Cloud9 entered the North American gauntlet looking like the heavy favorites to qualify for the World Championships. By the end of the weekend, Jung “Impact” Eon-yeong and his teammates had firmly established their dominance over the rest of North America. To Cloud9, Team SoloMid, and Counter Logic Gaming, the time before Worlds will be an exciting time of possibility and improvement. But for teams like Team Liquid, Team EnVyUs and Immortals, their off-season has already begun. Here’s how the other gauntlet teams can improve their chances of qualifying for Worlds next year.
Team Liquid: Hold on to Building Blocks
Even back on their days as Team Curse, Team Liquid has struggled to hold on to their star players and keep building on their previous successes. This season was no different. Although TL almost beat the eventual champions CLG in the Spring Split semi-finals, they would disband their promising core of Chae “Piglet” Gwang-jin, Matthew “Matt” Elento, and Joshua “Dardoch” Hartnett in the Summer Split due to personality conflicts. Team Liquid never really found their footing after replacing Piglet with Jovani “Fabbbyyy” Guillen, as a big part of their Spring Split strategy involved leaving Piglet to 1v2 as Matt roamed on champions such as Bard and Alistar. Things turned from bad to worse when Dardoch was also removed from the team. Although mid-turned-jungler Lyonel “Arcsecond” Pfaender actually put up some fairly impressive performances against nV in the gauntlet, the team’s lack of carry firepower and late game strategy led to a disappointing sweep at the hands of Shin “Seraph” Woo-yeong and his teammates.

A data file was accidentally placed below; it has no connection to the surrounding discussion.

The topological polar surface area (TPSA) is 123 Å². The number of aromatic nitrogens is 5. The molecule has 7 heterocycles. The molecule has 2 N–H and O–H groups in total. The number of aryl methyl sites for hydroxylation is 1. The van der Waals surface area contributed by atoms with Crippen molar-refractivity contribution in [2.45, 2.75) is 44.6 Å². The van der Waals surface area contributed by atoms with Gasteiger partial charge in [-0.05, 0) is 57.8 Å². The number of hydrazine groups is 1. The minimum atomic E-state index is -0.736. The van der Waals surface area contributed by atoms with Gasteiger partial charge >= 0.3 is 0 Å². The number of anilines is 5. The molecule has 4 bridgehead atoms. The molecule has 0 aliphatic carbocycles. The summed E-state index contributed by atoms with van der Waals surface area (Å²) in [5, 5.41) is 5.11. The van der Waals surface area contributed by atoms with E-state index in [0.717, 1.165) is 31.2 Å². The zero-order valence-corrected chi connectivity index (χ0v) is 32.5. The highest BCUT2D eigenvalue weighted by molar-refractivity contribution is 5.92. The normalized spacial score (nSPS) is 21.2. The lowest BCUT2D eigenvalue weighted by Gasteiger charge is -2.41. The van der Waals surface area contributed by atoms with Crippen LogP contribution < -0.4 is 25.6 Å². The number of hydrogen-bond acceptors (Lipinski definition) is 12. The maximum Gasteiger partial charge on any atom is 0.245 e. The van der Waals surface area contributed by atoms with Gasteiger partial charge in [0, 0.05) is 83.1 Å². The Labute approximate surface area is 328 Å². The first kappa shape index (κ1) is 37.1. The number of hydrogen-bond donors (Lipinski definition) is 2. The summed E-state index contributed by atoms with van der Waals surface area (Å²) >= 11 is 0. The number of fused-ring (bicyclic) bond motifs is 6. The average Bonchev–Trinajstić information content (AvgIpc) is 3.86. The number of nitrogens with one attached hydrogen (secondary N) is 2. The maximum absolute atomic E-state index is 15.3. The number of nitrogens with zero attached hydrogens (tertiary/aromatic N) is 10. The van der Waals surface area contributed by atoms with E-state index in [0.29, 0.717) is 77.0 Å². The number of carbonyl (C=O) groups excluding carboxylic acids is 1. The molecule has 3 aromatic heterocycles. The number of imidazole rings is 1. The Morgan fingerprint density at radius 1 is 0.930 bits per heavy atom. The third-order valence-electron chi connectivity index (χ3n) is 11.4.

Right now, Team Liquid needs to re-evaluate their line-up and build a solid system around their only remaining player from their Spring Split trio – Matt. A lot of fans may scoff at the idea of Matt as a foundational star, and they may be right. Between Matt, Andy “Smoothie” Ta, and Vincent “Biofrost” Wang, Matt had the weakest performance out of this season’s rising support stars. However, Smoothie and Biofrost were laning with the two best AD Carries in the league on rosters stacked with two other lane dominant stars. When Matt played alongside his own lane dominant AD Carry in Piglet, he put up impressive performances even though Samson “Lourlo” Jackson and Kim “FeniX” Jae-hoon don’t measure up to the stars that Smoothie and Biofrost got to play with. Matt has definitely shown enough potential that Team Liquid should definitely hold onto him, especially because there don’t seem to be many better options in the league.
Outside of Matt, Team Liquid needs to take a hard look at the other members of their line-up. Neither Arcsecond nor Phil “Jynthe” Vu have shown enough games to make firm decisions on their gameplay, but the team should still hold try-outs to see if they can find other strong options. Liquid has never had a problem picking up talent, so it’s probable that they will find or develop new star players. The big question is whether or not they’ll finally be able to hold onto them.
Team EnVyUs: Figure out a Team System
At the beginning of the Summer Split, Team EnVyUs jumped out to a big lead over the rest of the field. Although this was in large part due to a fairly easy schedule, the team stood out from the rest of the North American LCS due to their innate synergy and cohesion. Top laner Seraph drew map pressure with his aggressive style as Noh “Ninja” Geon-woo and Benjamin “LOD” deMunck farmed up to deal late game damage. Kim “Procxin” Se-young and Nickolas “Hakuho” Surgent mostly focused on roaming to get the team’s solo laners further ahead. Unfortunately, nV would completely fall apart after their promising start to the split. Some of these problems had been pretty apparent from the start – Team nV just didn’t have the individual skill necessary to keep up with the best teams in the league.